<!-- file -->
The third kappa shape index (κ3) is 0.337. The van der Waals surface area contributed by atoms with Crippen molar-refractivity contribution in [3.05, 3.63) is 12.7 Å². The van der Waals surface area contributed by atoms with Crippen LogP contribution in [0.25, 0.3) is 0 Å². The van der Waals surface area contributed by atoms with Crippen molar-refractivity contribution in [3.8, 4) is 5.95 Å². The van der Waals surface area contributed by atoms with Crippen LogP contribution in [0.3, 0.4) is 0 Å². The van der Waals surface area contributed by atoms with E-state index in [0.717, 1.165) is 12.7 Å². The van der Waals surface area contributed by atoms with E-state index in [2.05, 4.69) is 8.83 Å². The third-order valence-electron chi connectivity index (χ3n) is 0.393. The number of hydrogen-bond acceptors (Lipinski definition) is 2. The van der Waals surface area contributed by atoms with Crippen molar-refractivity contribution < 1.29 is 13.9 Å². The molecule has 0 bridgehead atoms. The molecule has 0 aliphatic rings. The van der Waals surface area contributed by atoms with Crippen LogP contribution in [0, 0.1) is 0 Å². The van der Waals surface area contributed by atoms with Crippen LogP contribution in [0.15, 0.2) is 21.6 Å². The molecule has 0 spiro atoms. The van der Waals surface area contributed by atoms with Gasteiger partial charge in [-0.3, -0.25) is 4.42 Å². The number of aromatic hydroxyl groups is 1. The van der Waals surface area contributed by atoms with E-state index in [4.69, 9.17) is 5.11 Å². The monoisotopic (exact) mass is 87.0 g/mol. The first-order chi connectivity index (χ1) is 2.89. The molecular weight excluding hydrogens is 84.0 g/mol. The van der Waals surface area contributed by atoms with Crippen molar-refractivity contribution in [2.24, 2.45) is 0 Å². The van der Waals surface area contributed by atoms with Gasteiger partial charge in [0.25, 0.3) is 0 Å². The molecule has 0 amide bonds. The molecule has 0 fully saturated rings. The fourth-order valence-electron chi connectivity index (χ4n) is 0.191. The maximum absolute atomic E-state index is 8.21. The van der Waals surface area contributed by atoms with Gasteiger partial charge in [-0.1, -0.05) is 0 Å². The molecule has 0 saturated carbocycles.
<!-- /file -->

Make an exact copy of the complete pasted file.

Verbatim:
The third kappa shape index (κ3) is 0.337. The van der Waals surface area contributed by atoms with Crippen molar-refractivity contribution in [3.05, 3.63) is 12.7 Å². The van der Waals surface area contributed by atoms with Crippen LogP contribution in [0.25, 0.3) is 0 Å². The van der Waals surface area contributed by atoms with Crippen molar-refractivity contribution in [3.8, 4) is 5.95 Å². The van der Waals surface area contributed by atoms with Crippen LogP contribution in [0.3, 0.4) is 0 Å². The van der Waals surface area contributed by atoms with E-state index in [0.717, 1.165) is 12.7 Å². The van der Waals surface area contributed by atoms with E-state index in [2.05, 4.69) is 8.83 Å². The third-order valence-electron chi connectivity index (χ3n) is 0.393. The number of hydrogen-bond acceptors (Lipinski definition) is 2. The van der Waals surface area contributed by atoms with Crippen molar-refractivity contribution < 1.29 is 13.9 Å². The molecule has 0 bridgehead atoms. The molecule has 0 aliphatic rings. The van der Waals surface area contributed by atoms with Crippen LogP contribution in [0, 0.1) is 0 Å². The van der Waals surface area contributed by atoms with Crippen LogP contribution in [0.15, 0.2) is 21.6 Å². The molecule has 0 spiro atoms. The van der Waals surface area contributed by atoms with Gasteiger partial charge in [-0.3, -0.25) is 4.42 Å². The number of aromatic hydroxyl groups is 1. The van der Waals surface area contributed by atoms with E-state index in [4.69, 9.17) is 5.11 Å². The monoisotopic (exact) mass is 87.0 g/mol. The first-order chi connectivity index (χ1) is 2.89. The molecular weight excluding hydrogens is 84.0 g/mol. The van der Waals surface area contributed by atoms with Crippen molar-refractivity contribution in [2.24, 2.45) is 0 Å². The van der Waals surface area contributed by atoms with Gasteiger partial charge in [0.25, 0.3) is 0 Å². The molecule has 0 amide bonds. The molecule has 0 fully saturated rings. The fourth-order valence-electron chi connectivity index (χ4n) is 0.191. The maximum absolute atomic E-state index is 8.21. The van der Waals surface area contributed by atoms with Gasteiger partial charge in [-0.1, -0.05) is 0 Å². The molecule has 0 saturated carbocycles.